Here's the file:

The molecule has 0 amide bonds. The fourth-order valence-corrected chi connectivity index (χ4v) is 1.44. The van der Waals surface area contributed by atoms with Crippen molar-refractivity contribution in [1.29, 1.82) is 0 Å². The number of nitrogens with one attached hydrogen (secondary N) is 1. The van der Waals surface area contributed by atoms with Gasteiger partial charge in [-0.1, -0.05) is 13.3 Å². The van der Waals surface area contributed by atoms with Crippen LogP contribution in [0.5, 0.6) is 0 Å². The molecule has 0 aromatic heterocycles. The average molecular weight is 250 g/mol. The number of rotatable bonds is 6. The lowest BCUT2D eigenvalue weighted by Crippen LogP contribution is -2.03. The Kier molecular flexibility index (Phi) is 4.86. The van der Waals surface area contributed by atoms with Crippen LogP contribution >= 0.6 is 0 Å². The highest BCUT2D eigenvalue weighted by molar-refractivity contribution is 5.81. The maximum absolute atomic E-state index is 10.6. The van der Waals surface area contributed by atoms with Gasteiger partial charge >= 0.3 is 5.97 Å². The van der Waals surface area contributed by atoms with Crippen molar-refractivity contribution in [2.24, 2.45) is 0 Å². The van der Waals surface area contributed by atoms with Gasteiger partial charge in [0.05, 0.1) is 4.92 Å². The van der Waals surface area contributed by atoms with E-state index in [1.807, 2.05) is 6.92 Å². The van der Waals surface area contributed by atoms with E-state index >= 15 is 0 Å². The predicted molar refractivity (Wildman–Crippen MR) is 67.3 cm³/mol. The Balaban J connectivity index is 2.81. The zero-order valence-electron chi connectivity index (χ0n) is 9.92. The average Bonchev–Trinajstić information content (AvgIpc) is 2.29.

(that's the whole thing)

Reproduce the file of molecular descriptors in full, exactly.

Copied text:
The molecule has 0 amide bonds. The fourth-order valence-corrected chi connectivity index (χ4v) is 1.44. The van der Waals surface area contributed by atoms with Crippen molar-refractivity contribution in [1.29, 1.82) is 0 Å². The number of nitrogens with one attached hydrogen (secondary N) is 1. The van der Waals surface area contributed by atoms with Gasteiger partial charge in [-0.1, -0.05) is 13.3 Å². The van der Waals surface area contributed by atoms with Crippen LogP contribution in [0.5, 0.6) is 0 Å². The molecule has 0 aromatic heterocycles. The average molecular weight is 250 g/mol. The number of rotatable bonds is 6. The lowest BCUT2D eigenvalue weighted by Crippen LogP contribution is -2.03. The Kier molecular flexibility index (Phi) is 4.86. The van der Waals surface area contributed by atoms with Crippen LogP contribution >= 0.6 is 0 Å². The highest BCUT2D eigenvalue weighted by molar-refractivity contribution is 5.81. The maximum absolute atomic E-state index is 10.6. The van der Waals surface area contributed by atoms with Gasteiger partial charge >= 0.3 is 5.97 Å². The van der Waals surface area contributed by atoms with Crippen molar-refractivity contribution in [2.24, 2.45) is 0 Å². The van der Waals surface area contributed by atoms with Gasteiger partial charge in [0.05, 0.1) is 4.92 Å². The van der Waals surface area contributed by atoms with E-state index in [1.807, 2.05) is 6.92 Å². The van der Waals surface area contributed by atoms with E-state index >= 15 is 0 Å². The predicted molar refractivity (Wildman–Crippen MR) is 67.3 cm³/mol. The Balaban J connectivity index is 2.81. The zero-order valence-electron chi connectivity index (χ0n) is 9.92. The average Bonchev–Trinajstić information content (AvgIpc) is 2.29.